Picture of climber David Lama

Photograph by Corey Rich, Red Bull Content Pool

Climber David Lama

On a mountain steeped in history and controversy, a climbing phenom makes a giant leap.

Many climbers consider the slender granite spike Cerro Torre to be the most beautiful peak in the world. Since Italian Cesare Maestri claimed—likely fraudulently—to reach this Patagonian summit in 1959, the peak has certainly been the most controversial. Technically, it is much more difficult than climbing Everest; there are some years when no climbers make it to the top of Cerro Torre.

In 2012, Austrian climbing prodigy David Lama added his own controversial—but ultimately proud—chapter to the peak’s history when he became the first to free climb the stunning 3,600-foot Southeast Ridge. His line snaked alongside and crossed Maestri’s infamous Compressor Route.

In 1970, hounded by critics doubting his 1959 summit, Maestri returned to the peak armed with a gasoline compressor that he used to drill about 400 bolts into the Southeast Ridge’s headwall. The compressor still remains lashed to the wall a few hundred feet beneath the summit, where Maestri abandoned it after claiming his second summit of the peak, even though he stopped 150 feet shy, avoiding the last permanent cap of airy snow ice which he believed was not really part of the mountain. At the time, it startled the climbing community into a heated debate about wilderness ethics. In 1971, climbing legend Reinhold Messner wrote the now famous essay “Murder of the Impossible” in which he shunned tactics that left permanent impacts on mountains.

For years, climbers have unsuccessfully tried to ascend the Southeast Ridge without Maestri’s bolts. It’s part difficult puzzle, part statement. The difficulty and terrain’s complexity stopped many accomplished climbers. In January 2012, Canadian Jason Kruk and American Hayden Kennedy succeeded at a “fair means” ascent via a mix of aid and free climbing. As they descended, they chopped down approximately 125 bolts. They avoided using the bolts, but relied on pitons and rope tension to navigate difficulties.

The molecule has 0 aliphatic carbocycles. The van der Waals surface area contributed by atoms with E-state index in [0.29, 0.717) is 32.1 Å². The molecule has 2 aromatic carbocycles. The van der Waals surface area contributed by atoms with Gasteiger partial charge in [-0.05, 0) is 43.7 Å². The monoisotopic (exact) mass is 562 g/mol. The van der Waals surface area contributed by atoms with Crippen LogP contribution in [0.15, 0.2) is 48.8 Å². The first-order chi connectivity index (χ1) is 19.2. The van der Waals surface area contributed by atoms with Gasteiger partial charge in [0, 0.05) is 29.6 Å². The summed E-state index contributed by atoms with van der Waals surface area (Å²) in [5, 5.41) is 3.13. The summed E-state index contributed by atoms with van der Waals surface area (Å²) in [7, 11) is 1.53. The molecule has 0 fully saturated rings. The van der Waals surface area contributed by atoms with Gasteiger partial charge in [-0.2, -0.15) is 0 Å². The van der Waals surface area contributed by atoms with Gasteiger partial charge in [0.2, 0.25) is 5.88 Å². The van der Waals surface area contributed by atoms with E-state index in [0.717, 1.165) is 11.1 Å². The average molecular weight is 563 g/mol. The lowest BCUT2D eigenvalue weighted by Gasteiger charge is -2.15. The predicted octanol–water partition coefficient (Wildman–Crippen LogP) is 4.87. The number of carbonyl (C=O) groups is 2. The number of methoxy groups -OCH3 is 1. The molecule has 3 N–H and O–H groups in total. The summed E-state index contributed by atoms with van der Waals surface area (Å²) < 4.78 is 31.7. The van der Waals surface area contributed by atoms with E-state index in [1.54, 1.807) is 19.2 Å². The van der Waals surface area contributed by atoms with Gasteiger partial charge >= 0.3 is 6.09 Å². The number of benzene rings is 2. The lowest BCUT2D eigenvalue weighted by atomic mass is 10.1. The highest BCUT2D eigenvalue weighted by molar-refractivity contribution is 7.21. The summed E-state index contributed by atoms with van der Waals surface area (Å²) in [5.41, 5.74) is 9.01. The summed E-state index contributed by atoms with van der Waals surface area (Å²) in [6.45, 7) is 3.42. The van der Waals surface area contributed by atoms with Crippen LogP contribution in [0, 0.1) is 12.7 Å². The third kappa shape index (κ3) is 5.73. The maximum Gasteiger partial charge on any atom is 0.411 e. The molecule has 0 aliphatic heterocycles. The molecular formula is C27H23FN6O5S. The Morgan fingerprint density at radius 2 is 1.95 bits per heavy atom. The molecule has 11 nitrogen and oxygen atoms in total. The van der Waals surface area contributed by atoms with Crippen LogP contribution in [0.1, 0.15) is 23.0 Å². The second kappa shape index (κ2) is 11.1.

Enter 22-year-old Lama.

For the last three years, Lama had been trying to become the first person to free climb this iconic, difficult peak. While hiking toward the mountain, Lama crossed paths with Kennedy and Kruk and learned that many of Maestri’s bolts, which he thought he would use to protect his climb, were gone. Lama would have to rely on removable protection placed behind creaking granite flakes held to the mountain by ice. There was potential for massive, life-threatening falls. Still, Lama and his partner, Peter Ortner, didn’t flinch. On January 21, Lama successfully free climbed the route and pushed alpine climbing to a new level.

“I was just so confident I would do it,” says Lama of his mental state. “Maybe irrationally, removing the bolts didn’t make it any more dangerous. Rationally thinking though, it was very dangerous. It is my biggest success.”

Lama’s own fascination with Cerro Torre was touched by controversy. In his first season in 2010, the film crew accompanying Lama added 30 new bolts to a section of the peak where climbers had been negotiating terrain without them. Both the local climbing community and many in the international community condemned the action. The Internet criticism was loud and vociferous. Lama, whose background was in sport and competition climbing, acknowledges he was in the wrong.

“If that doesn’t affect you on a personal level, then you aren’t human,” says Lama. “I personally changed. I really tried to figure out why I did what I did. I tried to understand what others saw in Cerro Torre. What we did this year was proper.”

—Fitz Cahall

THE INTERVIEW

Adventure: How did free climbing Cerro Torre become your dream?

David Lama: On one of my first trips in 2008, I went to Cochomo in northern Patagonia. In the refugio, there were a couple of old climbing magazines. Every climber knows the photo of Cerro Torre. There was a picture of the headwall. It just seemed free-climbable to me. I was far from being an alpine climber though.

A: Your background is in sport climbing and competition climbing. Did that hurt or help you?

DL: It was a rough process. I needed to learn. I had to gain experience. Even if the weather had been good in the first two years I tried it, I don’t think I would have succeeded. I knew I would need the comp [competition] climber in the end though. It was the last bit of the puzzle.

A: Your first two years in Patagonia didn’t go smoothly. The controversy surrounding the new bolts that were added for your film crew got pretty heated. In the end, you ended up doing the route, the Southeast Ridge, in incredible style. Has the community forgiven you?

DL: The more I talked, people realized that I made a mistake—why I did it. I met Kelly Cordes the other day.

A: The climbing writer and one of your biggest critics online?

DL: Yes, we were discussing the meaning of a bolt. If you are a sport climber, a bolt has no meaning. It’s just protection. It’s how you climb. It doesn’t mean you are "murdering the impossible." In the mountains, it really does murder the impossible. There is a big difference. I understand this now.

A: After putting so much energy into this project, did you have mixed emotions when you completed it?

DL: It was my biggest success. It was way more important to me than a world championship title. At the same time, I felt free. Maybe a little bit too free. It was quite a hard time. To be honest I’m not sure what my next big thing will be.

A: It sounds like a life-changing experience.

DL: Cerro Torre will always be a special mountain to me. It changed me from a sport climber into an alpinist.